An index provides an ordering on the rows in a column or the columns of a table. An index is like a telephone book that initially sorts people by surname, and then sorts identical surnames by first names. This ordering speeds up searches for phone numbers for a particular surname, but it does not provide help in finding the phone number at a particular address. In the same way, a database index is useful only for searches on a specific column or columns.
Indexes get more useful as the size of the table increases. The average time to find a phone number at a given address increases with the size of the phone book, while it does not take much longer to find the phone number of K. Kaminski in a large phone book than in a small phone book.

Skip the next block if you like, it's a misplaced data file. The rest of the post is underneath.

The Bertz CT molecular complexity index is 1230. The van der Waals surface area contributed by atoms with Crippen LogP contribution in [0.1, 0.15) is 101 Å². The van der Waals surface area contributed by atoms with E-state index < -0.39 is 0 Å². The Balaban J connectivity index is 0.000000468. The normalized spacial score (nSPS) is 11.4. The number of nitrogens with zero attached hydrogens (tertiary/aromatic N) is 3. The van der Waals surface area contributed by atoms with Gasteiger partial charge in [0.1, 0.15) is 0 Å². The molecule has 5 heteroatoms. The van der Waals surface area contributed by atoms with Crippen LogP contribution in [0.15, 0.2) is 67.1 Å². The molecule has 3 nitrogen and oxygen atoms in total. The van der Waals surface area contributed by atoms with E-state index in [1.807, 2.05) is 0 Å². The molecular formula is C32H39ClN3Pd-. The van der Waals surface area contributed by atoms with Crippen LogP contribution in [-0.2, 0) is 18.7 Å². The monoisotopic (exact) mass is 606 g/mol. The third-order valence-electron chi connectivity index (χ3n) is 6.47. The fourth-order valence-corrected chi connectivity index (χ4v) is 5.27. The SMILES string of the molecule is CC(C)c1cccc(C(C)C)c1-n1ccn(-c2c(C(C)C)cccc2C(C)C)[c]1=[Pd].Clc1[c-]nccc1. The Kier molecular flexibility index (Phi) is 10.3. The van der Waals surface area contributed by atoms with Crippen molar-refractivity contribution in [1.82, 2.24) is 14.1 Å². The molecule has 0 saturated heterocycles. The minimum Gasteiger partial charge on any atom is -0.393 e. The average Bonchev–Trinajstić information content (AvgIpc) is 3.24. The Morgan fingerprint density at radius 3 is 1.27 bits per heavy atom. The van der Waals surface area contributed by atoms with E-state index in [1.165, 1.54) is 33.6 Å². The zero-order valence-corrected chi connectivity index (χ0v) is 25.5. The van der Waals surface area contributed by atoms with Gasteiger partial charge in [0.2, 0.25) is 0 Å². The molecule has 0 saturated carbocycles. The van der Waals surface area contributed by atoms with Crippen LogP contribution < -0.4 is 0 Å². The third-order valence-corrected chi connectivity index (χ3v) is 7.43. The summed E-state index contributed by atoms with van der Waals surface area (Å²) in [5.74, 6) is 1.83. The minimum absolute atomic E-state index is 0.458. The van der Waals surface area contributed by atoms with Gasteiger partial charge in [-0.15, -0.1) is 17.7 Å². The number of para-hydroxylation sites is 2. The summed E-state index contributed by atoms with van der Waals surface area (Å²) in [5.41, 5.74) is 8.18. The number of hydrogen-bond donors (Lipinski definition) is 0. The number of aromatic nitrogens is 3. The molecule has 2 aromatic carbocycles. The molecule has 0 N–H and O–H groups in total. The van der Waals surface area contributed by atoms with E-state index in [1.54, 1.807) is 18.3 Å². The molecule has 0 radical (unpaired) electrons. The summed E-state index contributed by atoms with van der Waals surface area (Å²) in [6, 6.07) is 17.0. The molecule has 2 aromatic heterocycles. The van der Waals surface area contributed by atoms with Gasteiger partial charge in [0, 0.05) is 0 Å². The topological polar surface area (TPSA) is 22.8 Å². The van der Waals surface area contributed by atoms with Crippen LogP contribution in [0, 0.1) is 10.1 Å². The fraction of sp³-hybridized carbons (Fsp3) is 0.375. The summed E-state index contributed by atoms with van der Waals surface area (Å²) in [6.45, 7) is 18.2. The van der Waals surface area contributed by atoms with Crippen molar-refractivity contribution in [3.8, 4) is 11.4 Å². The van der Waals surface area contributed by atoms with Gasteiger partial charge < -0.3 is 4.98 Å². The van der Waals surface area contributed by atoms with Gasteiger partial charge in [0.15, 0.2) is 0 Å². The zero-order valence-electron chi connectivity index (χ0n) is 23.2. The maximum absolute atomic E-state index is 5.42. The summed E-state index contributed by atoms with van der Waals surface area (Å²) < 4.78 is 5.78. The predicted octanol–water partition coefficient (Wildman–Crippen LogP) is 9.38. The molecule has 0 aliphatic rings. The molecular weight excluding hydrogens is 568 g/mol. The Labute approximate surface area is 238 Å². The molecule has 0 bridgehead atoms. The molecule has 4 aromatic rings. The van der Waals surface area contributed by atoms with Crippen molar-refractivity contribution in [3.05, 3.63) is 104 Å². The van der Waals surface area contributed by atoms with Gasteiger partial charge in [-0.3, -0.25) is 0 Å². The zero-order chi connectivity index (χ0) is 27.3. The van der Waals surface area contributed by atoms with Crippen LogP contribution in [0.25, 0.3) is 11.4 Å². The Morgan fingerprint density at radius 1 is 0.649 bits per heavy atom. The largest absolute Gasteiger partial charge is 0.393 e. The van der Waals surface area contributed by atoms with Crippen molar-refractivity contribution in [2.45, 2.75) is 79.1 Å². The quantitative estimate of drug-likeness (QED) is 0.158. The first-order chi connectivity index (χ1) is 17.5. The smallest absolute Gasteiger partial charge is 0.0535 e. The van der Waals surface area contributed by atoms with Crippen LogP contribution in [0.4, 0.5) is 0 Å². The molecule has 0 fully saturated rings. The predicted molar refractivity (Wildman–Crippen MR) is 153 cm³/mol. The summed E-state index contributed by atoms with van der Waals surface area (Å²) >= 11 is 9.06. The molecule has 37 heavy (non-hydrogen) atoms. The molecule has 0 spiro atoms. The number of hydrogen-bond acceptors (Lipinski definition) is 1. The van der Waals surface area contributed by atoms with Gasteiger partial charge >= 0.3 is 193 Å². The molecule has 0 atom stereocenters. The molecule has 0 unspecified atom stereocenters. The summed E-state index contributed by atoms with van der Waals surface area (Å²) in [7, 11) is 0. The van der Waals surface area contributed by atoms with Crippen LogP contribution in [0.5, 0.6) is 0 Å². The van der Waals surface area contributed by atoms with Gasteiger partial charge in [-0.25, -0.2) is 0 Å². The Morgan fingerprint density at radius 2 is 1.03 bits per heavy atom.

The optimizer automatically uses indexes to improve the performance of any database statement whenever it is possible to do so. Also, the index is updated automatically when rows are deleted, updated, or inserted. While you can explicitly refer to indexes using index hints when forming your query, there is no need to.
There are some down sides to creating indexes. In particular, any indexes must be maintained along with the table itself when the data in a column is modified, so that the performance of inserts, updates, and deletes can be affected by indexes. For this reason, unnecessary indexes should be dropped. Use the Index Consultant to identify unnecessary indexes.
Creating an index
Validating an index
Rebuilding an index
Dropping an index
Advanced: Index information in the catalog
Advanced: Logical and physical indexes
Advanced: Index selectivity and fan-out
Advanced: Other ways SQL Anywhere uses indexes
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